Through cross-referencing its database and through original research, the firm compiles an initial sourcing/networking list of companies and individuals. This list is then used to identify and approach prospective candidates whose backgrounds and business experience meet, and in some cases may exceed, the executive search specification. A list of more than 250 executives is developed from the original starter list of names, and the 40 to 60 firms that were identified and subsequently added to during the course of the search. Each of these executives is called in turn. The details of every conversation are logged into the database in order to track which are viable candidates, which have referred other candidates, and which are “dead ends” for the purpose of this search. These calls generate the names of another 250 executives who must be called.
And the Process Continues …
In all, conversations with more than 500 individuals allow the search firm to take a comprehensive snap-shot of the business channel and determine who is the best potential fit for the position. It then compiles a list of 10 to 12 potential candidates, all of whom closely match the requirements of the position. After evaluating the candidates’ background and experience, the search consultant eliminates several from contention based on a variety of factors, the main one being a lack of necessary depth in certain core competencies as called for in the executive search specification.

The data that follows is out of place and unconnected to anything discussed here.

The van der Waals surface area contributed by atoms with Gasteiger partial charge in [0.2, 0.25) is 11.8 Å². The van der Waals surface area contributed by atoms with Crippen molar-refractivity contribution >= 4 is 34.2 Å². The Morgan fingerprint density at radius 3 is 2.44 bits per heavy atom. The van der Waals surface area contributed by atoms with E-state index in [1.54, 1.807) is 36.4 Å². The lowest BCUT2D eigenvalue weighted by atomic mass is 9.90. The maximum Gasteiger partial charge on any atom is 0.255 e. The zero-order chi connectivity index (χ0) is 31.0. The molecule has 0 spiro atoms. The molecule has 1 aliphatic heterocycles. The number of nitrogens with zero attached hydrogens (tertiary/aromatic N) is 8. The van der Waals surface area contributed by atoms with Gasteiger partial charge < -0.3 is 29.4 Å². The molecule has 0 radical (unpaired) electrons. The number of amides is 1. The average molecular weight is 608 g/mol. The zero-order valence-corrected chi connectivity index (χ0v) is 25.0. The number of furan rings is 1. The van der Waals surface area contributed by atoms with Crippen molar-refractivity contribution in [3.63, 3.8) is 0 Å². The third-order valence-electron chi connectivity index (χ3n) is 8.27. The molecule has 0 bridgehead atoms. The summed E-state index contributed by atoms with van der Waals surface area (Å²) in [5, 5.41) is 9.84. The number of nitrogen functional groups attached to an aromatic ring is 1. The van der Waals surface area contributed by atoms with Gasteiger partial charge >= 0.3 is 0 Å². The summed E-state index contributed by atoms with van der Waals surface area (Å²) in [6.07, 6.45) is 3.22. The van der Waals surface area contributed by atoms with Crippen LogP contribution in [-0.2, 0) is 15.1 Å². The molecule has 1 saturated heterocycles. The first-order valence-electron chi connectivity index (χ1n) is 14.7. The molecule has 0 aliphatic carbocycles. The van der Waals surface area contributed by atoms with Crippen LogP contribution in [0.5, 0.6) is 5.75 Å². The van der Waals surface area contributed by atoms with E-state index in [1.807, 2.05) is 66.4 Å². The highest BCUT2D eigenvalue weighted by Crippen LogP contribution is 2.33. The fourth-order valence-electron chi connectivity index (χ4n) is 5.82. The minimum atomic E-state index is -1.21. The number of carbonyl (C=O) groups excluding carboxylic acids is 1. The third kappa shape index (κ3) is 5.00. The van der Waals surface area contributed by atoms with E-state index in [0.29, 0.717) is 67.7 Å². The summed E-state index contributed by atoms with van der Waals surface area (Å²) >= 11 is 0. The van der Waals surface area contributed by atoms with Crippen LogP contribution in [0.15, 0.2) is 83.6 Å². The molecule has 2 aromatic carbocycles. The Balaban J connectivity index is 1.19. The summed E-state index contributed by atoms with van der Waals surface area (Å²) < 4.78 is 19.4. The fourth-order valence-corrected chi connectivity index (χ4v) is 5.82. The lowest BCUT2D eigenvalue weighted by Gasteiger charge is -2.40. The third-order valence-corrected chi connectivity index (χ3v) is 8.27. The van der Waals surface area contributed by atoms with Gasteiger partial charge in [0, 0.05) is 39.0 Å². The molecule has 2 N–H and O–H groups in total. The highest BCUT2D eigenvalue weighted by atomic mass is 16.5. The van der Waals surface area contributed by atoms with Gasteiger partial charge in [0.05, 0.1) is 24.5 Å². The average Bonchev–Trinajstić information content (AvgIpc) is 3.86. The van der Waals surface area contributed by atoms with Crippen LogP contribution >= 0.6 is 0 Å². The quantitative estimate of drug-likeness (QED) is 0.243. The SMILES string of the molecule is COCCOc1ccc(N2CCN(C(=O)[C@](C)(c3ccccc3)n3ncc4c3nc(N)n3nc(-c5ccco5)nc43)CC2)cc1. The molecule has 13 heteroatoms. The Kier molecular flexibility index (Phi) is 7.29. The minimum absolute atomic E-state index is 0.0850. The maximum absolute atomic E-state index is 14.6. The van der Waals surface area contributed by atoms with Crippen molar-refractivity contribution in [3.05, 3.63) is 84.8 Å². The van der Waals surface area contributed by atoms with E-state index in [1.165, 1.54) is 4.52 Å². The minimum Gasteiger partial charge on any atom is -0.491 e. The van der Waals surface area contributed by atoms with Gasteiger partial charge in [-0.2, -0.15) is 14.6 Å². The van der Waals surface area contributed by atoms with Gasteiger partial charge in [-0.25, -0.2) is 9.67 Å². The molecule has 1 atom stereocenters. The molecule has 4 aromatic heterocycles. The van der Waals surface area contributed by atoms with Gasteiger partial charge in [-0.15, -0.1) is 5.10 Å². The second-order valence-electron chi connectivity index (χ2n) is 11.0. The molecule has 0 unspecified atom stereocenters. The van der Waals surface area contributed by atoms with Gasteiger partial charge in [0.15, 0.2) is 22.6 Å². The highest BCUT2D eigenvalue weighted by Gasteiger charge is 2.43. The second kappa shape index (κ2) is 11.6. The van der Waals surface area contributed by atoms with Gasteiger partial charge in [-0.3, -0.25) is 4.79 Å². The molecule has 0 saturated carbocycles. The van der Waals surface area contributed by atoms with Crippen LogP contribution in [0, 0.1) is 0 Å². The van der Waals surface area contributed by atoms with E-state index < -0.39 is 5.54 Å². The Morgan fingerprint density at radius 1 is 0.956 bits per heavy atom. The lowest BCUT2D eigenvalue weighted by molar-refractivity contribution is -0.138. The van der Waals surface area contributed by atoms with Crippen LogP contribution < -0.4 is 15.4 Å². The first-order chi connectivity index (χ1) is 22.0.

The potential candidates remaining are placed into a calibration matrix and a meeting is scheduled with the client to provide updates on the progress of the search, to review potential candidates identified, and to evaluate market reaction and/or possible issues that may impact the progress of the search.
During this portion of the process, another two candidates are eliminated by the search consultant after comprehensive, in-depth and highly structured interviews are conducted. As a part of the due diligence process, facts surface about the personal or professional dealings of these candidates that raise red flags.
Three candidates are left standing. Not coincidentally, these are the same three individuals whose names have come up repeatedly during the search. In the course of speaking with executives within the clients’ business channel, an increasing amount of evidence and testimony suggests that these three are ideally suited to the position. Subsequent interviews establish that a particular candidate has created a strong personal rapport with the individual most responsible for the hiring. This candidate, though previously unknown to the hiring authority, is ultimately offered the opportunity.
In effect, neither the search consultant nor the hiring executive initially selected the new CEO. Rather, she was selected by the business channel itself, in which she had established a reputation for efficiency, vision, and leadership. Her name surfaced in a research-driven executive search that was systematic and industry-wide. Most of the executives in the clients’ business channel eventually came to know the search was taking place and for whom. Finding and attracting the appropriate candidates was strictly a matter of investing the necessary time, effort, technology, resources, and expertise. No alchemy. No voodoo. No smoke and mirrors.
So while it is important to create a personal career development network that includes peers and members of the executive search community, it is even more important to focus on achieving excellence in your position and building a reputation for impeccable standards and uncompromising integrity and leadership. Do so and you won’t have to look for the next step up in your career. The business channel will find you.
Jim Leverette is senior vice president and partner of The Broadmoor Group, a Dallas-based global executive search consultancy. You may contact Jim at firstname.lastname@example.org.